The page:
Wednesday, May 13, 2009

Spreading of Deaf Culture by Teaching the Young Hearing

The largest threat to any minority movement is ignorance. The greatest asset is knowledge.

Current thinking is that the largest threat to the Deaf and their culture is the loss of American Sign Language (ASL). It seems that those who receive an early ASL education are only those who either have Deaf parents, parents who are linked to the Deaf community, or parents that have participated in Sign with your Baby.

Oral-minded early interventionist refuse to teach ASL to young deaf children and modern technology has all but eliminated the absolute necessity of it. However, the largest threat to Deaf culture is not the elimination of the language, but the isolation of it.

American Deaf culture stemmed from the formation of the schools for the deaf in the early 19th century. In their home communities, the deaf were often neglected, misunderstood, abused, and discriminated against just as other segments of society have been. Attending a residential school for the deaf was an opportunity to leave such an environment for a more communal one.

By segregating themselves into institutions, the deaf learned a new language called American Sign Language. This language allowed them to communicate with others who also signed thereby replacing feelings of victimization and injustice with feelings of community and ideology.

Thus the unique basis of Deaf culture is the ability to use ASL to fully communicate and interact with others. When more people can use ASL to communicate and interact with others, more understanding of Deaf culture can be dispensed and dispersed throughout the hearing population.

Imagine how different our modern educational system would be if in 1817, Thomas Hopkins Gallaudet and Laurent Clerc had established an American Sign Language program within the Hartford Grammar School rather than establishing a separate school altogether. The result could have led to an entirely different history for notorious colleges such as Yale, Trinity, Vassar, and Hartford.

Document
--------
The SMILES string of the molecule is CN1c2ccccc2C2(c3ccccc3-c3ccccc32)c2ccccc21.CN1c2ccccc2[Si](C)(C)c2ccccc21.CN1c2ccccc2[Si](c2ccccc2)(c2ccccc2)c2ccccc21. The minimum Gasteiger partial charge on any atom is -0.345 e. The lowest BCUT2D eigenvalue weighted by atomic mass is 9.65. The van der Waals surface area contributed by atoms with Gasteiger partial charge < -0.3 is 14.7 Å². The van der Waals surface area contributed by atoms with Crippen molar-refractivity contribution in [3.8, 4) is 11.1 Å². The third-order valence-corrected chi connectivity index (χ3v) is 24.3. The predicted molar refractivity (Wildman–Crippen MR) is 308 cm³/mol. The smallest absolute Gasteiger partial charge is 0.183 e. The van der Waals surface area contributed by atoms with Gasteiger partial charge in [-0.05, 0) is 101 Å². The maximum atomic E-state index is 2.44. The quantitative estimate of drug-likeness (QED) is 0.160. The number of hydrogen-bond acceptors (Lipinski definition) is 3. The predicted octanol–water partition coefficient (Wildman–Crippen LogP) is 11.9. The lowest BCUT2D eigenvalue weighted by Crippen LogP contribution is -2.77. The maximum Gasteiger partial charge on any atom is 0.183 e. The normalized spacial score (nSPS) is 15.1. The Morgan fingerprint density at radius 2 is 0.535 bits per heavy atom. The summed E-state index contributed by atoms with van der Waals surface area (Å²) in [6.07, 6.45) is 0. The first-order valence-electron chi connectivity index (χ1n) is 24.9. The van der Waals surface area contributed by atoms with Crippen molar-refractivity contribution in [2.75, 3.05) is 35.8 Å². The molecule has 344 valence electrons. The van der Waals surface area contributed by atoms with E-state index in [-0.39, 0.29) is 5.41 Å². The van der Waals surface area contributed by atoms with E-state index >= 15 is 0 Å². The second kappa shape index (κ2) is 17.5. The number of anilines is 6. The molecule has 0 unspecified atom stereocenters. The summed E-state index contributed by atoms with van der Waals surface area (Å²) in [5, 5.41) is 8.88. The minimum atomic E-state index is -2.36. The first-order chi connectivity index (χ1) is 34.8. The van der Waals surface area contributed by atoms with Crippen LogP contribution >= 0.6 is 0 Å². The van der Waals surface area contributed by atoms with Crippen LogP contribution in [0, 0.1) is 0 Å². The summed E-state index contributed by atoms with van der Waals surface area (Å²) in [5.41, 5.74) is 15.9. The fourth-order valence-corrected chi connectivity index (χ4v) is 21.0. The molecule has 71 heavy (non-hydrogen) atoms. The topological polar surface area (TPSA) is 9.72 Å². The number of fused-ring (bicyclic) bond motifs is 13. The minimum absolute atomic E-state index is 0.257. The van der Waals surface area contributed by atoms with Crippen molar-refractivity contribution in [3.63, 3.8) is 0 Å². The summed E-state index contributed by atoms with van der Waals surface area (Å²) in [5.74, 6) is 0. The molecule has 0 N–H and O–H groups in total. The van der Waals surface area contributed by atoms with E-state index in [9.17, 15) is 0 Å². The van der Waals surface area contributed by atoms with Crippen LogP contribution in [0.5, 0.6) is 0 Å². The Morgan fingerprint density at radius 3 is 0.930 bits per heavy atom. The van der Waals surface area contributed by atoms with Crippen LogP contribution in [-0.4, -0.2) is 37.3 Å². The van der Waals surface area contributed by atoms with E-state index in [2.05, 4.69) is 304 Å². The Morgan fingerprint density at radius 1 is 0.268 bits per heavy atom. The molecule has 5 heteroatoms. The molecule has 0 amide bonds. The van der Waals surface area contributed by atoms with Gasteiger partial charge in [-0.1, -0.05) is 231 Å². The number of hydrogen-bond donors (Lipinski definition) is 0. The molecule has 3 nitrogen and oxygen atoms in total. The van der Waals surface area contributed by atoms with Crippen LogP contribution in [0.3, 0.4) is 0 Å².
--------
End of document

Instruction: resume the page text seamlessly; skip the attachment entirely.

Mirroring the effects of the establishment of the American School for the Deaf, had the Hartford Grammar School had an early education signing program, adult graduates would have moved on to establish other signing programs in their local elementary schools. Hearing and deaf would learn to communicate, share, socialize, respect, and value diversity side-by-side.

Children across the nation would have learned to view deafness as merely a difference rather than a defect. And educators would not have waited 160 years to perceive American Sign Language as an official language since it would have been used in the mainstream public education system for the past two hundred years.

According to the National Association of the Deaf’s Position Statement on American Sign Language, “Preparing deaf children to achieve optimal linguistic fluency in both ASL and English enables them to later engage in meaningful adult discourse as fully participating, contributing, and productive members of American society.”

Thanks to the research done by P.L. Griffith, Marilyn Daniels, and Joseph Garcia, we now know that the same can be said for hearing children.

Sharing ASL with the hearing by introducing it as early as possible into our mainstream educational system can provide hearing children with an early introduction to Deaf culture and Deaf language. With this knowledge, Deaf culture can be more supported, strengthened, and advocated. ASL can thrive in light of oralism and technology. And everyone can sign with their baby.

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